How to test functions in a multi-processed way (like `std::thread⁠::spawn`)?

I'm developing a program that uses shared memory as the way of inter-process communications. But I cannot find a good way to test.

Imagine there are two functions (that should be run spontaneously in two individual processes) like this:

// These are the entries of the two subprocess.
fn process1() {}
fn process2() {}

#[test]
fn interprocess_test() {
    // Here `std::process::spawn` is an imaginary function which 
    // creates a subprocess like `std::thread::spawn`.
    let handle1 = std::process::spawn(process1);
    let handle2 = std::process::spawn(process2);
    handle1.join().unwrap();
    handle2.join().unwrap();
}

On Unix, it can be done by fork, like this:

use nix::sys::wait::waitpid;
use nix::unistd::{fork, ForkResult};

fn process1() {}
fn process2() {}

fn spawn_process(f: impl FnOnce()) -> Pid {
    match unsafe { fork() }.expect("Cannot create subprocess") {
        ForkResult::Child => {
            f();
            std::process::exit(0);
        }
        ForkResult::Parent { child } => child,
    }
}

fn join(child: Pid) {
    match waitpid(child, None) {
        Ok(_) => {}
        Err(nix::errno::Errno::ECHILD) => {}
        Err(e) => {
            panic!("Child process exit abnormally: {:?}", e)
        }
    }
}

#[test]
fn interprocess_test() {
    let pid1 = spawn_process(process1);
    let pid2 = spawn_process(process2);
    join(pid1);
    join(pid2);
}

Are there any better ways to do this?

use std::process::Command;

Command::new("sh")
        .spawn()
        .expect("sh command failed to start");

I don't think using std::process::Command is right way.

In each test case, there are only two functions (which is tiny small) to run. But I have to create individual small binaries (in crates or examples?) and then pass the paths to Command::new.

I don't understand stand what you are trying to do. If you want to run a command from a path why not pass it :

Command::new("/path/to/my_program")
        .spawn()
        .expect("sh command failed to start");

I am trying to "spawn" a process in a #[test] function, just like what std::thread::spawn does to spawn a thread.

There is a Unix function fork that does the expected thing, and that's what I do when writing C/C++. I'm here to ask for a Rusty alternative way.

std::process::Command is a feasible way, but not straight-forward enough. And it is not convenient if I'd like to test the same function both in a multi-threaded way and in a multi-processed way.


EDIT: I mean this

// Test in a multi-processed way.
#[test]
fn test_multiprocess() {
    let pid1 = spawn_process(process1);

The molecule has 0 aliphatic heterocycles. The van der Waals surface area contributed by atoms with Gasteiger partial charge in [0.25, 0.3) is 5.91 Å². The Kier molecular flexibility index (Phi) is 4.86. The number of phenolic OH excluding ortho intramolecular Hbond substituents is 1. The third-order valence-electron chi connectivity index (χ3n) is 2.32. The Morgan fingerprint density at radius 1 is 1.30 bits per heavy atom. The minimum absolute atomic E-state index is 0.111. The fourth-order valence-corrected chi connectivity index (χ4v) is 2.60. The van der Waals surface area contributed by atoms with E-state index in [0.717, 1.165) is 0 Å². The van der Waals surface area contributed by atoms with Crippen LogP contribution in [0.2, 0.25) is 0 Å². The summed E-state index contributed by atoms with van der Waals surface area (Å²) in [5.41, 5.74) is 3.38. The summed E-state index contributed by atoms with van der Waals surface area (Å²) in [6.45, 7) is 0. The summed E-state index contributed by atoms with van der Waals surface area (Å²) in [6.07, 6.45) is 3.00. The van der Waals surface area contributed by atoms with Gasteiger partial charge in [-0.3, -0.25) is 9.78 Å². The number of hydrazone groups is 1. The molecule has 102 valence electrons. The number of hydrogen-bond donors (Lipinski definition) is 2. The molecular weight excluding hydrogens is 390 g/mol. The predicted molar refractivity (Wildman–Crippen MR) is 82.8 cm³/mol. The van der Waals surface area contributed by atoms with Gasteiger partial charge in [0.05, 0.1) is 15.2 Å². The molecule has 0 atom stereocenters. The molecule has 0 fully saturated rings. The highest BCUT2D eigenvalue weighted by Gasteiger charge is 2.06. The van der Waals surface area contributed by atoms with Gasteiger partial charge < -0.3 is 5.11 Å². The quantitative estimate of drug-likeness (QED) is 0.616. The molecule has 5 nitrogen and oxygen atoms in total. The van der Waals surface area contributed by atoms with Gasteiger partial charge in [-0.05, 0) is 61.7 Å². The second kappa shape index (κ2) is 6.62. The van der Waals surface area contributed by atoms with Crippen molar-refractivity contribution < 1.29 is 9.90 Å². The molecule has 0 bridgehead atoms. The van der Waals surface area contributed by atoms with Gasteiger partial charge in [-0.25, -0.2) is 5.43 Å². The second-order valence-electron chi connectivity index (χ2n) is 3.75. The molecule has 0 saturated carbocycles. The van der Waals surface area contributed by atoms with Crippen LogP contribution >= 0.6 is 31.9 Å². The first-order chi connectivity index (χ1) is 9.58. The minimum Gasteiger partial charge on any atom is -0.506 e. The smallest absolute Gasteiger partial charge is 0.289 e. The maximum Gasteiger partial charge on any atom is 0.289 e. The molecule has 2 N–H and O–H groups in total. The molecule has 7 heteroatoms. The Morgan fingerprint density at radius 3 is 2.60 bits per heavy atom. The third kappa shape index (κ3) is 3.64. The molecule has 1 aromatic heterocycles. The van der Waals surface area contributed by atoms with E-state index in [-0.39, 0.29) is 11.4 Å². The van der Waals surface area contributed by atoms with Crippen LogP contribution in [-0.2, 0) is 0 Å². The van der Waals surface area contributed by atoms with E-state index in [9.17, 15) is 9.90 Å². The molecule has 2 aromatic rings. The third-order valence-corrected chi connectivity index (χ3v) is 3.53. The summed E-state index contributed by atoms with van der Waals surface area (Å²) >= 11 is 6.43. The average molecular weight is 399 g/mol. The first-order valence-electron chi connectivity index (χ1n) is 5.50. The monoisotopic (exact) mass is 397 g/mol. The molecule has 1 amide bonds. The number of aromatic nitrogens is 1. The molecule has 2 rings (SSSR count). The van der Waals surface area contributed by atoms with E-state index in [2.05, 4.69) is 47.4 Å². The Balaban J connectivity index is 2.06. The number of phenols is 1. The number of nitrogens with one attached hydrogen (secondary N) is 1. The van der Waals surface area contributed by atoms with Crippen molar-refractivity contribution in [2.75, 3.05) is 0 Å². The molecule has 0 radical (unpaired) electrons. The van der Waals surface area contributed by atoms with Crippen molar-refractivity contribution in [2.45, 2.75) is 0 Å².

let pid2 = spawn_process(process2);
    join(pid1);
    join(pid2);
}

// Test in a multi-threaded way.
#[test]
fn test_multithread() {
    let handle1 = std::thread::spawn(process1);
    let handle2 = std::thread::spawn(process2);
    handle1.join().unwrap();
    handle2.join().unwrap();
}

fork() cannot be soundly used in a multithreaded program (because the child has a single thread, as if all other threads running in the parent were deleted without any cleanup, so locks and other resources might be in inappropriate states), so Rust does not offer fork() in any convenient fashion. (This isn't a rule Rust made up; POSIX says so.)

This isn't a theoretical concern: the Rust test harness uses threads to run your tests in parallel.

Using Command to spawn a known binary is not as simple-looking as fork(), but it is sound. You can use the CARGO_BIN_EXE_<name-of-binary> environment variable to easily obtain the path of any binary defined in your Cargo package, so you don't need any more test setup than actually writing the code for that binary.

I used to program with MPI, so what I think of multi-processing programs might take after the MPI models.

The intention to test by multiprocessing instead of multithreading is not just to run tests in parallel, but that the inter-processing communication (via shared memory on Unix) functionality must be verified to work.

In addition, because I have also to make sure the multiprocessed stuffs also work well in multi-threaded contexts, so I think of fork, which can "spawn" processes similar like what std::thread::spawn to spawn threads. It is the most convenient way to test both multiprocessing and multithreading.

Actually, I only use fork to create the subprocess at the very beginning of the tests, where there have been no resources acquired. Only some configures might be initialized by hard code, or by environment variables. I don't think it is a soundness problem, except that the soundness is guaranteed by human, not by the compiler. Indeed, it is unsafe.

You can fork, but you will have to step outside of the portable functionality of the standard library, and call the fork system call directly. (I believe libc::fork() is the way to do that, but I haven't ever written such a program myself, so there may be better ways.)

And, you must not use Rust's test harness (that calls #[test] functions) because, as I mentioned, it creates threads before your tests start. To write a test without the test harness:

  1. Create a file tests/multiprocess.rs (or whatever file name, as long as it is in the tests/ directory, not src/). This file will be compiled as a separate test binary. It must have an ordinary fn main() {...} function that performs your test; you can still use assert_eq! within it, and other things you might write in a test function.

  2. Put this test target configuration in your Cargo.toml to request disabling the test harness:

    [[test]]
    name = "multiprocess"
    harness = false
    

    (This disables the default test compilation mode in which fn main() is ignored and the test harness is started instead.)

1 Like

This topic was automatically closed 90 days after the last reply. We invite you to open a new topic if you have further questions or comments.